You and I come with an expiration date. I’ve thought about the mementos I’ll leave for family and friends. Have you?
When my son was living at home, I bought baby books and photo albums, took lots of pictures and kept a journal. He wanted a cookbook like mine, and I bought him one.
He grew up and moved away, but I visited him, took more pictures and continued to journal.
A friend of mine self-published a separate cookbook as a wedding gift for each of her grown children. The cookbook contained that child’s favorite recipes, pictures, scriptures, and commentary to remember the family history from birth to marriage. The children and their spouses treasure that cookbook made especially for them.
This winter a woman showed me a gift book to commemorate the extended family tradition of a Thanksgiving reunion at the beach. The book contains countless pictures of every single Thanksgiving reunion.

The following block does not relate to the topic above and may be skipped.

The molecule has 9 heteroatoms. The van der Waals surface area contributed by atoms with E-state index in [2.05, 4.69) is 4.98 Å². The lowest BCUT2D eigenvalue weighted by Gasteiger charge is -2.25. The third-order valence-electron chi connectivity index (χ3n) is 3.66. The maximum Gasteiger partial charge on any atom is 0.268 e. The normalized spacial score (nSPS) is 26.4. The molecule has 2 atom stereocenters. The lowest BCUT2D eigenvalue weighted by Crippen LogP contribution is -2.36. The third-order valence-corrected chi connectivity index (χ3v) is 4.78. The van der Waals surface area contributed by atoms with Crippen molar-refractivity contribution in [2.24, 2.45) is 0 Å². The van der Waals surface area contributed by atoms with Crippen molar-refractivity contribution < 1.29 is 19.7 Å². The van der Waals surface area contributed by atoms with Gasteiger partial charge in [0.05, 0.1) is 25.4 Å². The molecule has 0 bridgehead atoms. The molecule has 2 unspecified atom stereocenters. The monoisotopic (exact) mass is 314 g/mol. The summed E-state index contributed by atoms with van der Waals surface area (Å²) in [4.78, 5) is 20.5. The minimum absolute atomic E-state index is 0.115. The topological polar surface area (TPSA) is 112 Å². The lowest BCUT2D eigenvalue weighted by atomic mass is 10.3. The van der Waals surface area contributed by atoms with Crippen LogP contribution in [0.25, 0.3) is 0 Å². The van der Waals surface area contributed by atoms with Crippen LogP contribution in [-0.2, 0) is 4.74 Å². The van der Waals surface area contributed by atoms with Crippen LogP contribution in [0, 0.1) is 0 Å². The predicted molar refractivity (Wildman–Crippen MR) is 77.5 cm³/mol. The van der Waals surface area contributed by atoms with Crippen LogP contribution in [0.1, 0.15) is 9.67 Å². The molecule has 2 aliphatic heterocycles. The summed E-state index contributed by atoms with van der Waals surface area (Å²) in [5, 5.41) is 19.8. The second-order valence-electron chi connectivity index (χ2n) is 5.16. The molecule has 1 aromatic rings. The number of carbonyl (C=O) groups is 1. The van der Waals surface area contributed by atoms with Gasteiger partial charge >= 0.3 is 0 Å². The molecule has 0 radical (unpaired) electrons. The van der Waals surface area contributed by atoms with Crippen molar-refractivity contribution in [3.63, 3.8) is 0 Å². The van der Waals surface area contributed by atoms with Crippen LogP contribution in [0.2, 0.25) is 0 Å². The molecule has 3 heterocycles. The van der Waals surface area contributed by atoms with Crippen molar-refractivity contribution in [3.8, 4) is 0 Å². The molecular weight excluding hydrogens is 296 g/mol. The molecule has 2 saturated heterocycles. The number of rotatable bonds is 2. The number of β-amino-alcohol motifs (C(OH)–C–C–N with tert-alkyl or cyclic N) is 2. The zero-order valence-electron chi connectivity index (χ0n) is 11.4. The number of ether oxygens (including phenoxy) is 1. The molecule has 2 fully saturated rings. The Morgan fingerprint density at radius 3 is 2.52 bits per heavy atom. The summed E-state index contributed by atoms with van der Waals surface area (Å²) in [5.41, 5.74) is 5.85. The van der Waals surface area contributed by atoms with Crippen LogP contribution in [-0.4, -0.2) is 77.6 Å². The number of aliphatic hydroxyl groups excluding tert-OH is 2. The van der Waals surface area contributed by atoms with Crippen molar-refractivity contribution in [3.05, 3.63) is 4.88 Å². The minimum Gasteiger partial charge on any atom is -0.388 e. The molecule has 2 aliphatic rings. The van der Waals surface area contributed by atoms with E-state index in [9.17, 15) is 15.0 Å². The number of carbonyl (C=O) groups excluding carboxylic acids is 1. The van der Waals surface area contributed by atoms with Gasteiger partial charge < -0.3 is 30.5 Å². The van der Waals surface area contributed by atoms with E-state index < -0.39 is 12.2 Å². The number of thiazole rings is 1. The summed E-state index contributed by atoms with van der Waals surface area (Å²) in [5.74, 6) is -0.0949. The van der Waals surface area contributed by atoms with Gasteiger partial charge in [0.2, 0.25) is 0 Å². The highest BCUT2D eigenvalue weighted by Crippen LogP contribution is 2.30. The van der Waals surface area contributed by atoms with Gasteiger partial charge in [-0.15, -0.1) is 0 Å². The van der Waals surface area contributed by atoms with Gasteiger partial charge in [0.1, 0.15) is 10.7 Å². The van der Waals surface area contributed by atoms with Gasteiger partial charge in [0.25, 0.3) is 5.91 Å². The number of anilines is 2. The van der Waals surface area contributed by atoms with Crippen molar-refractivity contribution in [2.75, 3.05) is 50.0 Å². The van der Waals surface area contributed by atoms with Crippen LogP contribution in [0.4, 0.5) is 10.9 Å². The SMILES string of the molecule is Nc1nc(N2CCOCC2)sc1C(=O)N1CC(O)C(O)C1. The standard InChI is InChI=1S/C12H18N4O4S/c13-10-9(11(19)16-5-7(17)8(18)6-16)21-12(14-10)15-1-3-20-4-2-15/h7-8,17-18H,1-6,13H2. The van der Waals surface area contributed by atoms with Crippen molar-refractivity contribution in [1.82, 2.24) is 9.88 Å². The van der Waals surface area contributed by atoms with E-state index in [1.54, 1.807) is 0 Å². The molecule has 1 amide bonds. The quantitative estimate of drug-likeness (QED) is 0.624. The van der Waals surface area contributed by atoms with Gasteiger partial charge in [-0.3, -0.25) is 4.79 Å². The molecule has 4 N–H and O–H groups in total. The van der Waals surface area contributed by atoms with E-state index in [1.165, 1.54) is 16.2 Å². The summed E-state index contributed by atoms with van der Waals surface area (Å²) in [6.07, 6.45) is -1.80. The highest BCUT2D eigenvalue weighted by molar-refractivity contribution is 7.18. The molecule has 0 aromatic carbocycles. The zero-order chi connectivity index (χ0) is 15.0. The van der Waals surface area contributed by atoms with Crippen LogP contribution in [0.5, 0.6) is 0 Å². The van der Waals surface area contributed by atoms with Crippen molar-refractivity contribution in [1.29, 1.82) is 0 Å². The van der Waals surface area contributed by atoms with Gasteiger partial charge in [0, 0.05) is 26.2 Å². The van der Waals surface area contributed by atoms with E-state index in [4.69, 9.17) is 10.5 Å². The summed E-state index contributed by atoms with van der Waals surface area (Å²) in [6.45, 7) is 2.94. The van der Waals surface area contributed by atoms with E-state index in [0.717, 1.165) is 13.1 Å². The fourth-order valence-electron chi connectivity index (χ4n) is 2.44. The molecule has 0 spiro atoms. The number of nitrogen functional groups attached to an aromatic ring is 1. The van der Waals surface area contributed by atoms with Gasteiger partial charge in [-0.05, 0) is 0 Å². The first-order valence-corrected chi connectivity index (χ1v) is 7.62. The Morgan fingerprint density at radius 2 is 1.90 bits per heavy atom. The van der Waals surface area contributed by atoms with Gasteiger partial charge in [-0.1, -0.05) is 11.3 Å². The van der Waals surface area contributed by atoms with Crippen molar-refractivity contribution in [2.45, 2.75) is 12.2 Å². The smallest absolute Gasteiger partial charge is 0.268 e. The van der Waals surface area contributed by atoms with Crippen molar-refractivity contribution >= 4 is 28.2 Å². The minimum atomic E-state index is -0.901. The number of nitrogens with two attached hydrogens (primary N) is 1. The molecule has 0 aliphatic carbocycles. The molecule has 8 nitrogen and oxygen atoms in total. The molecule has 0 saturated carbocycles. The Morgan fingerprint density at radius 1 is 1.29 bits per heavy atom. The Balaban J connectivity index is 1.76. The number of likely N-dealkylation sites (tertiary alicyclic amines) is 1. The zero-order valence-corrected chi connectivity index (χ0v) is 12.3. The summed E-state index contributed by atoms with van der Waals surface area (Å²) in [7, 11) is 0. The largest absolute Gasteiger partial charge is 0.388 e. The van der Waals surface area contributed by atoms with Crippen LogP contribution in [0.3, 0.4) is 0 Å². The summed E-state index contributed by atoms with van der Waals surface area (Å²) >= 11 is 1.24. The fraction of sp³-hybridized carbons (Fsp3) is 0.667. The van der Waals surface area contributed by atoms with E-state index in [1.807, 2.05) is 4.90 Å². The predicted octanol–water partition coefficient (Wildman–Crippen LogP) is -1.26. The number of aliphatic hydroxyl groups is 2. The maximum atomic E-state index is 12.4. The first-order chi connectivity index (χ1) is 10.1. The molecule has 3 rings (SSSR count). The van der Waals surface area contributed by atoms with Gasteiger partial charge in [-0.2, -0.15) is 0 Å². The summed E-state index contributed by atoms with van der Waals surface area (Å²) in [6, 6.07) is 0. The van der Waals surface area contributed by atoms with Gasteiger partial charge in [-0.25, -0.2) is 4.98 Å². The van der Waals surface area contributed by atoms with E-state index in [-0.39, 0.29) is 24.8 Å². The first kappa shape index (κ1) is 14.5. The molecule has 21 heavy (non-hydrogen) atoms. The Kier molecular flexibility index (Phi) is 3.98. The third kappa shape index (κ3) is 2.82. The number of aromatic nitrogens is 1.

Without those mementos, how will the people remember?
Joshua had that idea in mind. In Joshua 4:21-23, he says, “In the future when your descendants ask their parents, ‘What do these stones mean?’ tell them, ‘Israel crossed the Jordan on dry ground.’ For the LORD your God dried up the Jordan before you until you had crossed over. The LORD your God did to the Jordan what he had done to the Red Sea when he dried it up before us until we had crossed over.”
If you haven’t thought of what you’ll leave for your heirs to remember the blessings of the Lord, it’s not too late to put a plan into action.
Copyright © by Yvonne Ortega February 8, 2016